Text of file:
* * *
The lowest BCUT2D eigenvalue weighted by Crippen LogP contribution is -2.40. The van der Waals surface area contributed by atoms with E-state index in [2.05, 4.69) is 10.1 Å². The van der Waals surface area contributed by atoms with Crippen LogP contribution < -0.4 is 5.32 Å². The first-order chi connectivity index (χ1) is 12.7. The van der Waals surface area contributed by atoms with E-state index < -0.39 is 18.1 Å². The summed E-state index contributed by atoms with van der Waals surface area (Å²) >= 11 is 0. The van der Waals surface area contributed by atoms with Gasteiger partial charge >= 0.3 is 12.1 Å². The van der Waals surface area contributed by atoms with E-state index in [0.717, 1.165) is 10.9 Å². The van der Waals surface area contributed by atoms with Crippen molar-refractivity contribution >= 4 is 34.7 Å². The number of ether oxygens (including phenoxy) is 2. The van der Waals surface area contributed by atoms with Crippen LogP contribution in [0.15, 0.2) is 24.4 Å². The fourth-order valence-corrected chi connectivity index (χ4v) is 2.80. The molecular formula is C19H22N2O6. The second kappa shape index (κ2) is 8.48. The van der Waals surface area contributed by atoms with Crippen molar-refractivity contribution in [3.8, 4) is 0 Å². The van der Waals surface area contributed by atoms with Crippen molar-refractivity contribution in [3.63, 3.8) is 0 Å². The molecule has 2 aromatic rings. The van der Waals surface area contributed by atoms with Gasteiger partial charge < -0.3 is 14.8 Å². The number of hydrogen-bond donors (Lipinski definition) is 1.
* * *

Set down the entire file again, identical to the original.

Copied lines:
The lowest BCUT2D eigenvalue weighted by Crippen LogP contribution is -2.40. The van der Waals surface area contributed by atoms with E-state index in [2.05, 4.69) is 10.1 Å². The van der Waals surface area contributed by atoms with Crippen LogP contribution < -0.4 is 5.32 Å². The first-order chi connectivity index (χ1) is 12.7. The van der Waals surface area contributed by atoms with E-state index < -0.39 is 18.1 Å². The summed E-state index contributed by atoms with van der Waals surface area (Å²) >= 11 is 0. The van der Waals surface area contributed by atoms with Gasteiger partial charge >= 0.3 is 12.1 Å². The van der Waals surface area contributed by atoms with E-state index in [0.717, 1.165) is 10.9 Å². The van der Waals surface area contributed by atoms with Crippen molar-refractivity contribution >= 4 is 34.7 Å². The number of ether oxygens (including phenoxy) is 2. The van der Waals surface area contributed by atoms with Crippen LogP contribution in [0.15, 0.2) is 24.4 Å². The fourth-order valence-corrected chi connectivity index (χ4v) is 2.80. The molecular formula is C19H22N2O6. The second kappa shape index (κ2) is 8.48. The van der Waals surface area contributed by atoms with Crippen molar-refractivity contribution in [3.8, 4) is 0 Å². The van der Waals surface area contributed by atoms with Crippen molar-refractivity contribution in [3.63, 3.8) is 0 Å². The molecule has 2 aromatic rings. The van der Waals surface area contributed by atoms with Gasteiger partial charge < -0.3 is 14.8 Å². The number of hydrogen-bond donors (Lipinski definition) is 1.